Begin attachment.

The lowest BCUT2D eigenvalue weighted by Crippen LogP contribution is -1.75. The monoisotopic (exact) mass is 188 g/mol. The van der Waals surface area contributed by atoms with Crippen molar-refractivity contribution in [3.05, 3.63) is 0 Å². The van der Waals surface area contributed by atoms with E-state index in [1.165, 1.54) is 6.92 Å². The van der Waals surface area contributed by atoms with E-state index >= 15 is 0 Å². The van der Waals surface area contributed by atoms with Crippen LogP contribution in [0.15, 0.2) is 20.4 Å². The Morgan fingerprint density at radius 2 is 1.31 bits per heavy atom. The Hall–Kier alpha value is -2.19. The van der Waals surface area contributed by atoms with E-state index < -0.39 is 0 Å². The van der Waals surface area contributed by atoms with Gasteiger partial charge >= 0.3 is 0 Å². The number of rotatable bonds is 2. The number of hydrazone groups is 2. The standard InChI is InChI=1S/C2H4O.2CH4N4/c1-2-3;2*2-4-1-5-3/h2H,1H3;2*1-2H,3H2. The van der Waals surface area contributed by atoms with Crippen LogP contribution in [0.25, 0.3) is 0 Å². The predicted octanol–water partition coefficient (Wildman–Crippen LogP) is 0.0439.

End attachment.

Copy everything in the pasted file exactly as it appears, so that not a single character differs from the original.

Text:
The lowest BCUT2D eigenvalue weighted by Crippen LogP contribution is -1.75. The monoisotopic (exact) mass is 188 g/mol. The van der Waals surface area contributed by atoms with Crippen molar-refractivity contribution in [3.05, 3.63) is 0 Å². The van der Waals surface area contributed by atoms with E-state index in [1.165, 1.54) is 6.92 Å². The van der Waals surface area contributed by atoms with E-state index >= 15 is 0 Å². The van der Waals surface area contributed by atoms with Crippen LogP contribution in [0.15, 0.2) is 20.4 Å². The Morgan fingerprint density at radius 2 is 1.31 bits per heavy atom. The Hall–Kier alpha value is -2.19. The van der Waals surface area contributed by atoms with E-state index < -0.39 is 0 Å². The van der Waals surface area contributed by atoms with Gasteiger partial charge >= 0.3 is 0 Å². The number of rotatable bonds is 2. The number of hydrazone groups is 2. The standard InChI is InChI=1S/C2H4O.2CH4N4/c1-2-3;2*2-4-1-5-3/h2H,1H3;2*1-2H,3H2. The van der Waals surface area contributed by atoms with Crippen LogP contribution in [0.25, 0.3) is 0 Å². The predicted octanol–water partition coefficient (Wildman–Crippen LogP) is 0.0439.